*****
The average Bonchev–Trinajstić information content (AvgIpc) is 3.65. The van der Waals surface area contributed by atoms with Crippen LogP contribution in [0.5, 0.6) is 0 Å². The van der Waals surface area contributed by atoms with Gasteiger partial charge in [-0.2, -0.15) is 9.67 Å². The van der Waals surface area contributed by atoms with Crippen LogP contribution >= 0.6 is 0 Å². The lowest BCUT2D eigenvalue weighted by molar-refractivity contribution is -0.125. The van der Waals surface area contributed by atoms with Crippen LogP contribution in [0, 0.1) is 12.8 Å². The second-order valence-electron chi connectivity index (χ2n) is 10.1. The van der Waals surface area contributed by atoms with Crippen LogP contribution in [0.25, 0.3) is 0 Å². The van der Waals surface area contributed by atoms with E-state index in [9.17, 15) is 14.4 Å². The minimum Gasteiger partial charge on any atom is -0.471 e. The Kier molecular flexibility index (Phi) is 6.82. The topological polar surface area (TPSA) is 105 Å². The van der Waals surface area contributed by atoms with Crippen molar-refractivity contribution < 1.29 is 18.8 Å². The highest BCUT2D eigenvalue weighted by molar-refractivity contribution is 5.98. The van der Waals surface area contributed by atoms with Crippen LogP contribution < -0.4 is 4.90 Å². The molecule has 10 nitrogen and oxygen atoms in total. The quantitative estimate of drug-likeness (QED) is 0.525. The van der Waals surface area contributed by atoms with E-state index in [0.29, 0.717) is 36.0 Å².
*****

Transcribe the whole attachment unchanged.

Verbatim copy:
The average Bonchev–Trinajstić information content (AvgIpc) is 3.65. The van der Waals surface area contributed by atoms with Crippen LogP contribution in [0.5, 0.6) is 0 Å². The van der Waals surface area contributed by atoms with Gasteiger partial charge in [-0.2, -0.15) is 9.67 Å². The van der Waals surface area contributed by atoms with Crippen LogP contribution >= 0.6 is 0 Å². The lowest BCUT2D eigenvalue weighted by molar-refractivity contribution is -0.125. The van der Waals surface area contributed by atoms with Crippen LogP contribution in [0, 0.1) is 12.8 Å². The second-order valence-electron chi connectivity index (χ2n) is 10.1. The van der Waals surface area contributed by atoms with Crippen LogP contribution in [0.25, 0.3) is 0 Å². The van der Waals surface area contributed by atoms with E-state index in [9.17, 15) is 14.4 Å². The minimum Gasteiger partial charge on any atom is -0.471 e. The Kier molecular flexibility index (Phi) is 6.82. The topological polar surface area (TPSA) is 105 Å². The van der Waals surface area contributed by atoms with Crippen molar-refractivity contribution < 1.29 is 18.8 Å². The highest BCUT2D eigenvalue weighted by molar-refractivity contribution is 5.98. The van der Waals surface area contributed by atoms with Crippen LogP contribution < -0.4 is 4.90 Å². The molecule has 10 nitrogen and oxygen atoms in total. The quantitative estimate of drug-likeness (QED) is 0.525. The van der Waals surface area contributed by atoms with E-state index in [0.29, 0.717) is 36.0 Å².